When I was much younger, in the days of film, I would always be eager to open my packet of photographs after the customary 24 hours wait to have them developed. Even now in the digital age, I find it difficult to wait before seeing my images uploaded to my computer.
Now imagine taing photographs that you will never be alive to see developed. That is the fate that awaits Jonathon Keats and his 'century camera'. On the 16th May 2014 he unveiled a camera that would capture the slow, gradual change of Berlin, Germany.
Photographic time capsules
These 'century cameras' are similar to the traditional pinhole cameras, which Keats refers to as photographic time capsules. The exposure starts when a black tab is pulled off. The pinhole focuses light onto black paper and, over the coming decades, the light will gradually make the paper fade. Keats hopes that, after a century, a unique positive image will have developed. If everything goes to plan, such a long exposure will reveal how places evolve over time. Keats believes that "...an old apartment building torn down after a quarter of a century will show up only faintly, as if it were a ghost haunting the skyscraper that replaces it. But what happens if the skyscraper is built directly in front of the camera? Or even worse, that the building that the camera is installed on is demolished. These devices will be hidden after being purchased with a €10 deposit, with their owners keeping the locations secret until old age.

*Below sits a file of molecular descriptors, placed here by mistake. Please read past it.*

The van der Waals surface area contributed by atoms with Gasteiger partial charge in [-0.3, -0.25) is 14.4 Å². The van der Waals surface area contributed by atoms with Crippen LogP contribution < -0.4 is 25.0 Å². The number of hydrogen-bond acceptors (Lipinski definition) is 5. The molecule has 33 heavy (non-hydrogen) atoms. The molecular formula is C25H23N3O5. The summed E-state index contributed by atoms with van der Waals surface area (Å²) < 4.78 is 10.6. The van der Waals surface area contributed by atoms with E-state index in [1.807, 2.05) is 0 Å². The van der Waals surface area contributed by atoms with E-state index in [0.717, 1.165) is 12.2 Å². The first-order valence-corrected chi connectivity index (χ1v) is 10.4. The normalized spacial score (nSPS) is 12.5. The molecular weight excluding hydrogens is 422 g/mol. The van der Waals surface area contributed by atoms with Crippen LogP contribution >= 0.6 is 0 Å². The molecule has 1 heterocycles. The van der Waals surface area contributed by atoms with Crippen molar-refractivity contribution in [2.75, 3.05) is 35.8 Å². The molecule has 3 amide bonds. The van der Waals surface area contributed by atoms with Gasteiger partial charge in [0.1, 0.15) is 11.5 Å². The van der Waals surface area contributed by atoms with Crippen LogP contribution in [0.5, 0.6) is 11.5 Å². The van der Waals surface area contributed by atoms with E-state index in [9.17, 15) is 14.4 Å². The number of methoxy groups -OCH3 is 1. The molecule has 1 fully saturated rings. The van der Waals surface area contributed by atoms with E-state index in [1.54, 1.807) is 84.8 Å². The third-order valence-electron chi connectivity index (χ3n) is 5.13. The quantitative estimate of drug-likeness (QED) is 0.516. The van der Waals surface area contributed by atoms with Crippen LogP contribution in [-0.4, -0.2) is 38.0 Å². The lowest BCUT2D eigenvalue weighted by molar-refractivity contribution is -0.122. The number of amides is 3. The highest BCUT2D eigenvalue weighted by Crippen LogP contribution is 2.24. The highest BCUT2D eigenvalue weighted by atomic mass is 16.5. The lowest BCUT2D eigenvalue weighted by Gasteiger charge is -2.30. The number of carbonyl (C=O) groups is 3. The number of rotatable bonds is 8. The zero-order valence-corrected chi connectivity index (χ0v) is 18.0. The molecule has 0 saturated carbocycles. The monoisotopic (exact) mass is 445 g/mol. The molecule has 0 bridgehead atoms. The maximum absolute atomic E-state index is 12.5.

A date for the diary!
Try to keep the summer of 2114 clear in your diary! Keats plans to have the subsequent images exhibited, with visitors being able to witness a century of urban development and decay within a single frame. It is intended to be a commentary on the ubiquity of surveillance cameras. Keats States that, "The first people to see these photos will be children who haven't yet been conceived. They're impacted by every decision we make, but they're powerless. If anyone has the right to spy on us, it's our descendants."
Keats has been pioneer-like in his ambition and yet will not be alive to witness whether the project is successful. Surely it would be more practical to shorten the exposure by around 50 years, even just to determine whether the process works. Maybe if this blog post is still on the web in a 100 years, then someone might like to comment on what the exhibition was like!
Keats century camera has got me intrigued about how the passing of time can be embedded within a single image, and how it impacts on people and place. This is something that I would like to explore further.